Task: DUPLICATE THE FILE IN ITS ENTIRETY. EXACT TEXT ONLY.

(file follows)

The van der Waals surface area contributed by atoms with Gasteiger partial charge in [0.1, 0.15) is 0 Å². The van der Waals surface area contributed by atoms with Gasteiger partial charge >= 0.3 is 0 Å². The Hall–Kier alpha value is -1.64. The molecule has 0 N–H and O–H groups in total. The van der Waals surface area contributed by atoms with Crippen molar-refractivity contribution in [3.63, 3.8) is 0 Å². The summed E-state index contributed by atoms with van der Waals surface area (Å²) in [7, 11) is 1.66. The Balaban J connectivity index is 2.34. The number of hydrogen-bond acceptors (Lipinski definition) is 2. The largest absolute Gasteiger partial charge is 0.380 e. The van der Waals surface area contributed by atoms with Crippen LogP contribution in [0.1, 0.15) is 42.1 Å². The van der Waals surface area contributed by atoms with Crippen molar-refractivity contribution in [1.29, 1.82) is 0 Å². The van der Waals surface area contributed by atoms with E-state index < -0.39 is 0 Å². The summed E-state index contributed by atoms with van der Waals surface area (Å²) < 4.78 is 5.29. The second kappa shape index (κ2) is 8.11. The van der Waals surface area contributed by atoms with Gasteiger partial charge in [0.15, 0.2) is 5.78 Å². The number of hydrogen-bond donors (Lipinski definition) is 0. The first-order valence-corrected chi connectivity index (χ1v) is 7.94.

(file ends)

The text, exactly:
The van der Waals surface area contributed by atoms with Gasteiger partial charge in [0.1, 0.15) is 0 Å². The van der Waals surface area contributed by atoms with Gasteiger partial charge >= 0.3 is 0 Å². The Hall–Kier alpha value is -1.64. The molecule has 0 N–H and O–H groups in total. The van der Waals surface area contributed by atoms with Crippen molar-refractivity contribution in [3.63, 3.8) is 0 Å². The summed E-state index contributed by atoms with van der Waals surface area (Å²) in [7, 11) is 1.66. The Balaban J connectivity index is 2.34. The number of hydrogen-bond acceptors (Lipinski definition) is 2. The largest absolute Gasteiger partial charge is 0.380 e. The van der Waals surface area contributed by atoms with Crippen LogP contribution in [0.1, 0.15) is 42.1 Å². The van der Waals surface area contributed by atoms with Crippen molar-refractivity contribution in [1.29, 1.82) is 0 Å². The van der Waals surface area contributed by atoms with E-state index < -0.39 is 0 Å². The summed E-state index contributed by atoms with van der Waals surface area (Å²) < 4.78 is 5.29. The second kappa shape index (κ2) is 8.11. The van der Waals surface area contributed by atoms with Gasteiger partial charge in [0.15, 0.2) is 5.78 Å². The number of hydrogen-bond donors (Lipinski definition) is 0. The first-order valence-corrected chi connectivity index (χ1v) is 7.94.